The Way It Used to Be

Writers - Tennant/Lowe/Cooper/Higgins/Coler
First released - 2009
Original album - Yes
Producer - Brian Higgins, Xenomania
Subsequent albums - (none)
Other releases - (none)

Neil has described the underlying premise of this song as one in which a couple, years after breaking up, meet again quite by chance. This sends the narrator into a bittersweet reminiscence of their relationship—its youthful days of romance and its gradual collapse. It turns out that, after all this time, he longs for "the way it used to be." Such a relatively elaborate backstory is hardly essential, however. It's sufficient simply to take it as a song of faded love in which Neil's narrator, who wants "more than only memories" of happiness, begs his lover to "rewind and try again."

More upbeat in style and tempo than its subject matter would suggest, the song's unusual structure doesn't even include a chorus. Rather, it steadily builds in intensity, getting ever edgier, as its narrator's recollection of the past grows more and more despondent. (In many ways, it's strongly reminiscent in theme, style, and structure of latter-day Abba tracks like "The Winner Takes It All" and "When All Is Said and Done": upbeat music but decidedly "downer" lyrics.) Working with a Xenomania backing track, Chris wrote most of the melody on his own. But the "Don't give me all your northern pain" melody and line (and a curious line it is!—might it be alluding to Abba?) were contributed by Xenomania's Miranda Cooper, giving that brief section a different feel from the rest of the song.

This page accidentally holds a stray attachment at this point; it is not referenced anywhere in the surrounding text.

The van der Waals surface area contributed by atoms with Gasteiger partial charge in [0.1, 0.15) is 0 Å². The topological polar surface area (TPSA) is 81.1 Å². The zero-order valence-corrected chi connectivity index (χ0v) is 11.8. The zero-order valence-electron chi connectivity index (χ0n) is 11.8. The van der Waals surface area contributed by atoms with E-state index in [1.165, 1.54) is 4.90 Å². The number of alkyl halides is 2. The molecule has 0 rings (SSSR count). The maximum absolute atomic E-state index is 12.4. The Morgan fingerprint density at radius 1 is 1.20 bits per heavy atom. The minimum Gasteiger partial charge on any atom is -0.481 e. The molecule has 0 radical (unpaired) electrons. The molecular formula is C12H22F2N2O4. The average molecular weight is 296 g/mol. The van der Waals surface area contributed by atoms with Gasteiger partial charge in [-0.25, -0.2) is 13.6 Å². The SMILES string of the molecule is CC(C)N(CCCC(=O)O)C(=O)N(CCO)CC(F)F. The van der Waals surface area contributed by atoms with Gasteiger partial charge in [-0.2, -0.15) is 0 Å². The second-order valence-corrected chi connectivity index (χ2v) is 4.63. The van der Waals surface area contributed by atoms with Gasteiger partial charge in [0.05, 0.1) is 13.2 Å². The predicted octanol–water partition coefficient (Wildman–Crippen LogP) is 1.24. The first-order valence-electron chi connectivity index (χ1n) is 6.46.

Adding to the narrator's pain is the fact that he can't point to any specific incident that may have caused or contributed to this loss of love. That might have granted him at least some small measure of comfort, at least know what went wrong. But it's the not knowing that torments him more than anything else. "I don't know why we moved away," he says. "Our promise was betrayed." Sometimes terrible things happen for no apparent reason. That doesn't diminish the terribleness of it all. On the contrary, it only makes it worse.

As the end approaches—immediately after our protagonist states, "Then and there I knew that I'd lost you"—we hear a remarkable instrumental passage. Dominated by a synth solo that's simultaneously frenzied and constrained, it reflects the narrator's mood: emotionally trapped and tormented. A highly distinctive female support vocalist (singer-songwriter Carla Marie Williams, although the Boys had originally hoped for Tina Turner) then joins Neil, casting an overwhelming mood of tension over the proceedings. Only at the very conclusion do things become more subdued again as Neil wistfully reiterates the title sentiment, only to have the song come to an unexpectedly sudden halt, as if the rug were being pulled out from under him. Only it doesn't end with the proverbial bang, but with the equally proverbial whimper: a quiet, fading chord in synth strings and a lone note on the piano.

Chris and Neil are justly proud of this track, one of the album's standouts. More than one writer has referred to it as a tour de force, and I heartily concur.

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